Greek Prime Minister Antonis Samaras says happy days will be back in Greece again with new bailout loans coming to help the economy turn around and said his coalition government will turn now to imposing more reforms demanded by international lenders.
Next up is completing the recapitalization of Greek banks and speeding the pace of privatization, said Samaras, who added that he can “see light at the end of the tunnel.”
Speaking at The Economist conference in Athens Samaras repeated the upbeat message he delivered after his government agreed with the Troika of the European Union-International Monetary Fund-European Central Bank (EU-IMF-ECB) troika on the details of structural reforms needed to unlock another 8.8 billion euros ($11.5 billion) of bailout funding.
“It is not just the quantitative indicators but qualitative ones such as competitiveness that show it will be daybreak soon,” he said, repeating that he believes the economy, now in a sixth year of recession, will begin to come back next year.
Samaras however said he has to convince the Troika to let Greece cut its Value Added Tax (VAT) from 23 percent to be able to compete with neighboring countries, where they range between 8 and 10 percent. The high tax is killing restaurants and small businesses and has driven down expected tax revenues as Greeks have slowed spending. Samaras repeated that the 23 percent rate for food and drink is too high.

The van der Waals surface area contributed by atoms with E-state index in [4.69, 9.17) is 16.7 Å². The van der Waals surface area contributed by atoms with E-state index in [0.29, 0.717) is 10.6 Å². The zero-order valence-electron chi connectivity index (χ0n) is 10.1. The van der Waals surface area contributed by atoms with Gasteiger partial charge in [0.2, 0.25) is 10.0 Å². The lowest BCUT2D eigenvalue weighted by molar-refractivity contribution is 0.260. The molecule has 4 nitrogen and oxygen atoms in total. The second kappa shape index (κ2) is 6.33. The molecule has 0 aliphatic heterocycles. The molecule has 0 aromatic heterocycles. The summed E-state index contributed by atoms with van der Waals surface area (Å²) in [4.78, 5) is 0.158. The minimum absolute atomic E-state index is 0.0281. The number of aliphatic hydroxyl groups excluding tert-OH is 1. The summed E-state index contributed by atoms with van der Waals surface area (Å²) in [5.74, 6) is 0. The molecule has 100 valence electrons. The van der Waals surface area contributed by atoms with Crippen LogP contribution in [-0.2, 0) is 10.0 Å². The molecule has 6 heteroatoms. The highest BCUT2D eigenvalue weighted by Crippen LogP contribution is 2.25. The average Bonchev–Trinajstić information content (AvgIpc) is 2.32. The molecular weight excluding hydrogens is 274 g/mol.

He said he wants a flat VAT rate of 15 percent for all sectors to help revive the Greek economy and attract foreign companies to Greece. Samaras suggested that Greece could become the home of firms in the mold of Finnish mobile phone company Nokia.
Having reached an agreement with the Troika, the government is now under pressure to complete a number of tasks, especially the bank recapitalization. Finance Minister Yannis Stournaras said that Greece’s four so-called “systemic” banks could absorb all the country’s smaller lenders. “By the end of July, there will have to be a strategy for the whole of the banking sector, including the small banks,” he said.